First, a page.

Arc’teryx was started by climbers and to this day that DNA runs through the brand. But what makes their kit so good for a day at the crag?

This article was written on the unceded lands of the Wurundjeri People, while mentioning locations found on this land, as well as the lands of the Wadawurrung, Guildjan and Gadubanud Peoples. Sovereignty was never ceded. Always was, always will be.


When I arrive home after an eight hour stint in a stiff-backed office chair to see a parcel from Arc’teryx outside my door, the first thing that I think is ‘sweet, weekend sorted’. 

Coming from Arc’teryx, my expectations for the kit now in my hands – the new Sigma FL Pants, Gamma MX Hoody, Quadra Crew (with accompanying C-quence Harness) – were already pretty high. 

I’m filled with the kind of giddiness you used to get the night before an overnight school trip.  The gear envy I’d often feel out at a crag or in a climbing gym when I saw the telltale boney Arc logo on some really slick-looking gear is melting away.

Eager to put the kit through its paces, I start planning my next few days of climbing, hiking, bouldering, even kickboxing.

And pray for a classic Naarm Melbourne temp drop.  


First Impressions – Wind & Rain

In my new gear, I walk in and around the series of short routes about Werribee Gorge on my way to Falcons lookout. There’s a series of steep tracks, slippery rock with some sport climbing from mid-grade up.

I’d barely even made it across the car park when the sky opened up, raindrops beading in their thousands shed effortlessly from the softshell outer layers of both my pants and hoody. I’m happy. I’m warm and I’m dry, and this is exactly the weather I wanted for my first foray out with the kit. 

Although it’s clear that the pants and hoody are designed to perform well in alpine environments, I found both garments performed exactly as described in nearly every environment, on the trail, up at the crag, and indoors at the gym. The gear feels like it adapts to different conditions.

The long sleeve Quadra Crew hugged my arms nicely and paired well with the hoody, allowing for a full range of motion. 

The Sigma Pants, Gamma Hoody and Quadra crew is one hell of a combo. So far it’s been lightweight, tough, wind and rain resistant, just about everything I could ask for in one package. But then of course, a kit is more than just a first impression.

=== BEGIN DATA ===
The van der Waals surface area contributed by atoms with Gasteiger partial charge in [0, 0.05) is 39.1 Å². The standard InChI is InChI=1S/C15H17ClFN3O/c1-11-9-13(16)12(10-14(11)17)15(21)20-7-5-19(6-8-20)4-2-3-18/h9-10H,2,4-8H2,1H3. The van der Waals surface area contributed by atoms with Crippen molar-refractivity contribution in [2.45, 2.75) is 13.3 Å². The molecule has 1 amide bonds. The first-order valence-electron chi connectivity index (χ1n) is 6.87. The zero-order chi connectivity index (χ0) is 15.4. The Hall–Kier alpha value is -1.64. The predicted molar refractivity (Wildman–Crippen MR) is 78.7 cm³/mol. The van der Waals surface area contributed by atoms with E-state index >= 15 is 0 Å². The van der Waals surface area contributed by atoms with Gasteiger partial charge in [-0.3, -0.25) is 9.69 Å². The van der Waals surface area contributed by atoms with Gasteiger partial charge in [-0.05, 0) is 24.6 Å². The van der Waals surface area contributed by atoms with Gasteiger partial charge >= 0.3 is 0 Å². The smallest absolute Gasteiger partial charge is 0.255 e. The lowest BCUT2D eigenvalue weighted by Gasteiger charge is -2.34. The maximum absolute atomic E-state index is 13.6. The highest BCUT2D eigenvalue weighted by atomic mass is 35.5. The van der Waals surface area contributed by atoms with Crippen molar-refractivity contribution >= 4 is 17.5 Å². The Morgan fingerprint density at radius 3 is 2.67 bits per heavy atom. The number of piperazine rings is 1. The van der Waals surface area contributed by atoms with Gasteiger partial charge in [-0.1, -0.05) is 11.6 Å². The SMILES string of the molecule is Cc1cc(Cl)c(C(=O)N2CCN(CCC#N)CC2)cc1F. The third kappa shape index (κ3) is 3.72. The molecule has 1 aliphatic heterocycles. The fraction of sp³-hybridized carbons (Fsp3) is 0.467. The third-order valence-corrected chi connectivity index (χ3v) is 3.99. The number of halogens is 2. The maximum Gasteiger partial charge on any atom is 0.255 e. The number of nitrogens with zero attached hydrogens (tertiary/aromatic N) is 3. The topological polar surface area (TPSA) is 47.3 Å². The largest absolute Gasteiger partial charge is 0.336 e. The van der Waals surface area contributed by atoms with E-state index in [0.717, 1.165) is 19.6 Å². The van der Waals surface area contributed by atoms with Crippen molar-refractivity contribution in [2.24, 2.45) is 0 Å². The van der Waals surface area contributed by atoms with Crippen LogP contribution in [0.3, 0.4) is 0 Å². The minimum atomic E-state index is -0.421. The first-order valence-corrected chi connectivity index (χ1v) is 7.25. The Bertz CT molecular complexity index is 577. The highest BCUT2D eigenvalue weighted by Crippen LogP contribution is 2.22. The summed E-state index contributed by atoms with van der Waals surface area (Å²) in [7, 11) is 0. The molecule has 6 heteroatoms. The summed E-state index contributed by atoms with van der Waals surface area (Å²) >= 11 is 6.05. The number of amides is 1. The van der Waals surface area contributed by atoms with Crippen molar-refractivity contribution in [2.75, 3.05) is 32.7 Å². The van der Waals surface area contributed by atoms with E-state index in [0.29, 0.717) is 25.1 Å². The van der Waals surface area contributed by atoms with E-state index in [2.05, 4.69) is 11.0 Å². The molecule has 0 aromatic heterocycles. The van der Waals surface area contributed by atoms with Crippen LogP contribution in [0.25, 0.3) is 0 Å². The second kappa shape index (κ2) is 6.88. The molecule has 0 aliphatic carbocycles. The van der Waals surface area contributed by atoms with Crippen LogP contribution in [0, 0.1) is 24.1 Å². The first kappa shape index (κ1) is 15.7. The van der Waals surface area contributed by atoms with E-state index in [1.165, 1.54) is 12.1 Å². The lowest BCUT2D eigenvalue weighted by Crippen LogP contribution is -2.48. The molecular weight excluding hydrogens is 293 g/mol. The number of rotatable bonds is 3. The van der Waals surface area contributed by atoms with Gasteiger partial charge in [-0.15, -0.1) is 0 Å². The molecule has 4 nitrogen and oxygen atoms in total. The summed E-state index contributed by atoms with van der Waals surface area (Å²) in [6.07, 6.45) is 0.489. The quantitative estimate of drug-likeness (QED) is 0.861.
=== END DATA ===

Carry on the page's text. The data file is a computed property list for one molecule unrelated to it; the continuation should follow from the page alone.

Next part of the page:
The Look – Slick & Sensible

It’s no secret that Arc’teryx has a distinctive look. Stylish and minimalist, their pieces are often monochromatic, an aesthetic that screams ‘we mean business’. I appreciate it, the slick and simplistic look, meaning I don’t appear out of place while out on a hike or at the crag or even on a quick coffee run during a gym sesh.



Speaking of the aesthetics, I would be remiss if I didn’t mention the one little issue I have with the kit, that being the limited colour options here in Aus; black for the Sigma Plants, Gamma Hoody and C-quence Harness, and black or white for the Quadra Crew (mine is white). 

I suppose, as I said, the monochromatic look keeps in line with Arc’teryx’s simple and practical style, though the peacock in me wishes for a few more fun colours. 

The overall fit is nice, and if you’re short like me (5’2) the hoody is slightly longer in the torso (to minimise any ride up or updraft) and zips up comfortably to the nose, leaving just my eyes exposed, without cutting off my peripheral vision.   

It helps to hide my wide but bashful smile after the third gear compliment I get from a stranger on my hike out of the Gorge. 

Performance/Other Features – Sweat & Pockets

The Quadra Crew is made from a lightweight Bowen™ polyester, I felt pretty confident I’d be able to put it to the test, on account of my being a sweaty-boi. I’m not ashamed to admit it, and decided to push my new long sleeve all the way. 

One outing, two, three, four donning the Quadra Crew without a wash, I was surprised by not only the crew’s breathability, and remarkable lack of pit staining but yep, even with a big whiff, it passed the sniff test. The crew’s material is treated with Silver Chloride, which means the material actively kills bacteria, and leaves you smelling fresh as a daisy. Great news for long weekends on the cliffs.



The Bowen™ polyester was crafted by Arc’teryx at a Fair Trade Certified facility as part of their commitment to transition 80% of their products to Fair Trade certification by 2025. A noble commitment, one anyone in love with the outdoors can appreciate (and something certainly my skin appreciates). 

When it comes to any sort of climbing gear, a major concern of mine is pockets. Pocket space, pocket placement, pocket quantity, the variables and considerations are endless.